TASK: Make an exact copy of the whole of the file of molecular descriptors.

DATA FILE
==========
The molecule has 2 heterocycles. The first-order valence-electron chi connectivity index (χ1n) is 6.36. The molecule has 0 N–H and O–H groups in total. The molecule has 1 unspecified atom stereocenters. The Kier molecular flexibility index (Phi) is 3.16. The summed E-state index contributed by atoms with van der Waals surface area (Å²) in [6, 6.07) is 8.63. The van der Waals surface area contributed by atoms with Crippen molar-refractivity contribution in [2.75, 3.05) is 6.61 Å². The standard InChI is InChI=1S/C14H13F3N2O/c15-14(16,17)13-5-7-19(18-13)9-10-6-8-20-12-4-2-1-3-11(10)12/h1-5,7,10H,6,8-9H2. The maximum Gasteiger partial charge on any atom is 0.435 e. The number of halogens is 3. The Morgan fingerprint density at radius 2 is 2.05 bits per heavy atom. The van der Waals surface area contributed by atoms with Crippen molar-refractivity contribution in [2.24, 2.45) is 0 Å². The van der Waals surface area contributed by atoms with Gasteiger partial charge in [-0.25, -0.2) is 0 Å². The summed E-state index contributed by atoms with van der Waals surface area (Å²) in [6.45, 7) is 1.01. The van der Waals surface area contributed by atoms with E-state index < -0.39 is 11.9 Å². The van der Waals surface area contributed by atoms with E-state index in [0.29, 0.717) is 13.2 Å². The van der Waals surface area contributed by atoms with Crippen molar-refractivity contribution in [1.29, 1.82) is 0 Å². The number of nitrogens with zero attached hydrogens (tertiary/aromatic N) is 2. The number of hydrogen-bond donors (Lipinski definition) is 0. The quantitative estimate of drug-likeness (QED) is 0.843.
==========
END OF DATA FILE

The molecule has 2 heterocycles. The first-order valence-electron chi connectivity index (χ1n) is 6.36. The molecule has 0 N–H and O–H groups in total. The molecule has 1 unspecified atom stereocenters. The Kier molecular flexibility index (Phi) is 3.16. The summed E-state index contributed by atoms with van der Waals surface area (Å²) in [6, 6.07) is 8.63. The van der Waals surface area contributed by atoms with Crippen molar-refractivity contribution in [2.75, 3.05) is 6.61 Å². The standard InChI is InChI=1S/C14H13F3N2O/c15-14(16,17)13-5-7-19(18-13)9-10-6-8-20-12-4-2-1-3-11(10)12/h1-5,7,10H,6,8-9H2. The maximum Gasteiger partial charge on any atom is 0.435 e. The number of halogens is 3. The Morgan fingerprint density at radius 2 is 2.05 bits per heavy atom. The van der Waals surface area contributed by atoms with Crippen molar-refractivity contribution in [2.24, 2.45) is 0 Å². The van der Waals surface area contributed by atoms with Gasteiger partial charge in [-0.25, -0.2) is 0 Å². The summed E-state index contributed by atoms with van der Waals surface area (Å²) in [6.45, 7) is 1.01. The van der Waals surface area contributed by atoms with E-state index < -0.39 is 11.9 Å². The van der Waals surface area contributed by atoms with E-state index in [0.29, 0.717) is 13.2 Å². The van der Waals surface area contributed by atoms with Crippen molar-refractivity contribution in [1.29, 1.82) is 0 Å². The number of nitrogens with zero attached hydrogens (tertiary/aromatic N) is 2. The number of hydrogen-bond donors (Lipinski definition) is 0. The quantitative estimate of drug-likeness (QED) is 0.843.